A growing number of attacks and murders in Taba commune as the date of the Akayesu trial approached, illustrates the crucial need for witness protection. According to the local authorities, in one murder incident, the victim, a shopkeeper, had given testimony to local judicial officials and the ICTR. Other potential witnesses have been intimidated to the point that they are no longer willing to give evidence.

A major concern now is that the mass return of refugees from Tanzania and Zaire, including ex-FAR/Interahamwe infiltrators and genocide suspects, may undermine attempts to redress the legal system. In 1996, an estimated 227 genocide survivors were killed, most of them in the volatile western prefectures bordering Zaire. Human rights monitors found that most of those responsible for the killings were ex-FAR/Interahamwe or other insurgents opposed to the government. Following the November-December arrival of over a million refugees from Zaire and Tanzania, HRFOR received reports that returnees were implicated in such attacks. Rwanda's emergent legal process could be thrown into jeopardy if killings of genocide survivors spiral out of control.

Rwanda recognises, however, that it cannot continue throwing people into jail withourb trial. Since the mass return there has been an inevitable increase in arrests: 5,000 according to the Rwandan government, 7,000 according to HRFOR. Many people have turned themselves in for their own protection. Additionally, a large number of arrests were arbitrarily carried out when returnees arrived in their communes, HRFOR said. Prison conditions have been described as appalling and HRFOR says it has noticed a deterioration in the ill-treatment of detainees. While also expressing outrage over the extra-judicial executions of four genocide suspects by members of the RPA in December, HRFOR has welcomed the trial of an RPA officer implicated in the April 1995 Kibeho camp killings, as a step in the right direction for Rwandan justice. Lt.Col Fred Ibingira, who commanded troops sent in to close the camp, was found guilty of failing to protect the lives of civilians. The Military Court sentenced him to 18 month's imprisonment but given the time spent in pre-trial custody he was considered to have served his term.

The elimination of impunity is essential to ensure that the cycle of genocide is broken in Rwanda. National reconciliation will only be brought about when justice is seen to be done. In this context, the ongoing trials in Arusha and Rwanda must be supported. Rwanda has to find a balance between satisfying the demands of its people for speedy justice and demonstrating fair procedures to the outside world. The ICTR must not be allowed to procrastinate.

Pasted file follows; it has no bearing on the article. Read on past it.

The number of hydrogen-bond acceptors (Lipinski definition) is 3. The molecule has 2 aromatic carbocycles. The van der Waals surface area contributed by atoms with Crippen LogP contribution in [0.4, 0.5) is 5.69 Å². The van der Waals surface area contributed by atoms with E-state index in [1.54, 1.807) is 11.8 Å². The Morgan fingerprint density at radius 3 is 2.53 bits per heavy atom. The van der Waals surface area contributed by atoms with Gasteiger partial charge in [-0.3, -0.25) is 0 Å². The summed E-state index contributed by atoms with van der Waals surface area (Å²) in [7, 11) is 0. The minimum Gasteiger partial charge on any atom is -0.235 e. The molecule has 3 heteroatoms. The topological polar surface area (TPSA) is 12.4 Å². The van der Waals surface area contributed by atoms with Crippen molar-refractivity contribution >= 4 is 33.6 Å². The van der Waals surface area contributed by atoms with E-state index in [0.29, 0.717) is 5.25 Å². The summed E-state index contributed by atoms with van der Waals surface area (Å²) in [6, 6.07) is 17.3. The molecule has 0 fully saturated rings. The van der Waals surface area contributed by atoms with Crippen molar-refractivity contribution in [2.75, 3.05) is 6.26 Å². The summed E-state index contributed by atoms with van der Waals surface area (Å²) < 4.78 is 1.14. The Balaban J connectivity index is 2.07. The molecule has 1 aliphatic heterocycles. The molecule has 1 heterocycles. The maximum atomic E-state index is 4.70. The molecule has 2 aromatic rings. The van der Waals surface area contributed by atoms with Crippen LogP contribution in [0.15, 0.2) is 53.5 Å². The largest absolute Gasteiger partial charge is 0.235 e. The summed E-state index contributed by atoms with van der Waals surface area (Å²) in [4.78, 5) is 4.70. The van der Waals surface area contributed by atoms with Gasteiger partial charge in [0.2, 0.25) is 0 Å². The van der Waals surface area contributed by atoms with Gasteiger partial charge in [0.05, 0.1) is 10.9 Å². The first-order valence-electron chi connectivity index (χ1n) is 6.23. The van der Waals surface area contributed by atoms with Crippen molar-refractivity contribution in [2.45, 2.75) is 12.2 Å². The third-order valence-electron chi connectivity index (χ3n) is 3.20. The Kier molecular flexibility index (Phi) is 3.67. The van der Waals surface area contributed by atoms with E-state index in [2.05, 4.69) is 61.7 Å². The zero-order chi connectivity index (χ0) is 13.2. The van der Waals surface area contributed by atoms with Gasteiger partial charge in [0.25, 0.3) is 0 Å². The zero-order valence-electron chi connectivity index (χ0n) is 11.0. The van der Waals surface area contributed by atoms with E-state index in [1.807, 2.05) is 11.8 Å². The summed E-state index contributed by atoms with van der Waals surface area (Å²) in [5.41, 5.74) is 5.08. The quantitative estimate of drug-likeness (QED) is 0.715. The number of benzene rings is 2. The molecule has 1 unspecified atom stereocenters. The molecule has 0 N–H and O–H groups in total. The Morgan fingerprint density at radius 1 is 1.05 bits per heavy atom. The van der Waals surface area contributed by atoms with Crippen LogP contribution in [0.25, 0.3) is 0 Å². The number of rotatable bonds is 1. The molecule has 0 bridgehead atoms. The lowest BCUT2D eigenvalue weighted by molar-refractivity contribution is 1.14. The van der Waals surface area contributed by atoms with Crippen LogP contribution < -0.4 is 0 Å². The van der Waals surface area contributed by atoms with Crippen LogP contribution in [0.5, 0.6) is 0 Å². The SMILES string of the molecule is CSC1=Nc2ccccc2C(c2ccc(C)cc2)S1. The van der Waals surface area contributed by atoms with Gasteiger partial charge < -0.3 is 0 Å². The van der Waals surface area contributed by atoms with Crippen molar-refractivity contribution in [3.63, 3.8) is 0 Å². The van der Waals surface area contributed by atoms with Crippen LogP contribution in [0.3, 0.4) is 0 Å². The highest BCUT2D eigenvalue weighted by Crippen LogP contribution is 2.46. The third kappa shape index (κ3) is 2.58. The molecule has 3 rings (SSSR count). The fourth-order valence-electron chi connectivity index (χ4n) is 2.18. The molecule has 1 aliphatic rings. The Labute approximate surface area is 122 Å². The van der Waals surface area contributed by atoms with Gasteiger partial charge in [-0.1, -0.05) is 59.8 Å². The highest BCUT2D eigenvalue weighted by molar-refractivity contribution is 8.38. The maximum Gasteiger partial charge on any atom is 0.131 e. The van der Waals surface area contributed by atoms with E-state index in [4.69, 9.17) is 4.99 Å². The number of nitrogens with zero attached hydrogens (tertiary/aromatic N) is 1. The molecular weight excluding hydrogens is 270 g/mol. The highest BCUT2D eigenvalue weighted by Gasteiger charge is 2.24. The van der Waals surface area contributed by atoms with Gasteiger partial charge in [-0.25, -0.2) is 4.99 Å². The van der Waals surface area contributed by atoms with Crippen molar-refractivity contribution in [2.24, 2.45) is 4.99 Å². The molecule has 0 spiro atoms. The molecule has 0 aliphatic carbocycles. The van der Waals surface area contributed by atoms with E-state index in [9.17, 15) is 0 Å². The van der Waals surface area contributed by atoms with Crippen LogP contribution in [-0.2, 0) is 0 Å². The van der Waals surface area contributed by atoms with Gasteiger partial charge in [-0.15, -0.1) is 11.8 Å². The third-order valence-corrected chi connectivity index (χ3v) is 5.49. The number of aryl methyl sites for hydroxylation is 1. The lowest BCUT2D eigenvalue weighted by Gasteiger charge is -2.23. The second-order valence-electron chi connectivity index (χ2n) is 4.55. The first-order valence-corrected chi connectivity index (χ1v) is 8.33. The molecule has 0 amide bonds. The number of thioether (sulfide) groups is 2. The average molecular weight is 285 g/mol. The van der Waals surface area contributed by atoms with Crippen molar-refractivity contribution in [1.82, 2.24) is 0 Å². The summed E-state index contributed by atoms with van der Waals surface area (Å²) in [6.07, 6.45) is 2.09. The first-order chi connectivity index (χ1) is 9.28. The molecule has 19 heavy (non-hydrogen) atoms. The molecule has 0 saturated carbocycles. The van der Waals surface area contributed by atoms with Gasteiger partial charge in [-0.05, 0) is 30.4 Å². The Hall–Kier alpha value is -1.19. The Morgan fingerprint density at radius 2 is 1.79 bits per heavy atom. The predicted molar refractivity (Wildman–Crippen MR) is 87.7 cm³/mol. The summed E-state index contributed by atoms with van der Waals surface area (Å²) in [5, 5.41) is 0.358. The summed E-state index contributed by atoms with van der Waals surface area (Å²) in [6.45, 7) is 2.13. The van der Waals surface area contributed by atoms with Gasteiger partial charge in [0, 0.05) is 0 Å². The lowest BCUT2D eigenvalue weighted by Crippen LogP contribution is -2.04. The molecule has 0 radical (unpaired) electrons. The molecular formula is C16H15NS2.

While doubting that the main architects of the genocide feel any remorse for their actions, many Tutsis accept that they have to live side by side with their Hutu neighbours again, despite feelings of suspicion and mistrust. The tentative steps towards national reconciliation and rehabilitation must be respected and sensitively handled. Also, how long will it take for Rwandans to feel vindicated while many of the truly "big fish" are still at large, escaping justice? The Rwandan genocide was one of the worst instances of crimes against humanity this century and the international community has a duty in helping bring the perpetrators to justice and maintaining assistance and observation of the trials, whose success is vital if peace and stability is ever to return to the Great Lakes region.


  1. The Organic Law of 30 August 1996 was promulgated to close the gap in Rwandan legislation which had no specific provision for punishing genocide and crimes against humanity. The law is limited to events that occurred between 1 October 1990 and 31 December 1994. People accused of genocide are classified according to four categories: Category 1 is sub- divided into four groups comprising a) the planners, organisers, instigators, supervisors and leaders of genocide or a crime against humanity b) people in positions of authority at national, prefectural, communal, sector or cellule level, or in a political party, the army, religious organisations or in a militia who perpetrated or fostered such crimes c) notorious murderers who by virtue of the zeal or excessive malice with which they committed atrocities, distinguished themselves in their areas of residence or wherever they passed d) persons who committed acts of sexual torture. Category 2 is made up of persons whose criminal acts or whose acts of criminal participation place them among perpetrators, conspirators or accomplices of intentional homicide or serious assault against person, causing his/her death. Category 3 is classified as people whose criminal acts or acts of criminal participation make them guilty of other serious assaults against the person. Category 4 comprises people who committed offences against property.
  2. Available from IRIN on request.
  3. Available from IRIN on request.

This material is being reposted for wider distribution by the Africa Policy Information Center (APIC), the educational affiliate of the Washington Office on Africa. APIC's primary objective is to widen the policy debate in the United States around African issues and the U.S. role in Africa, by concentrating on providing accessible policy-relevant information and analysis usable by a wide range of groups and individuals.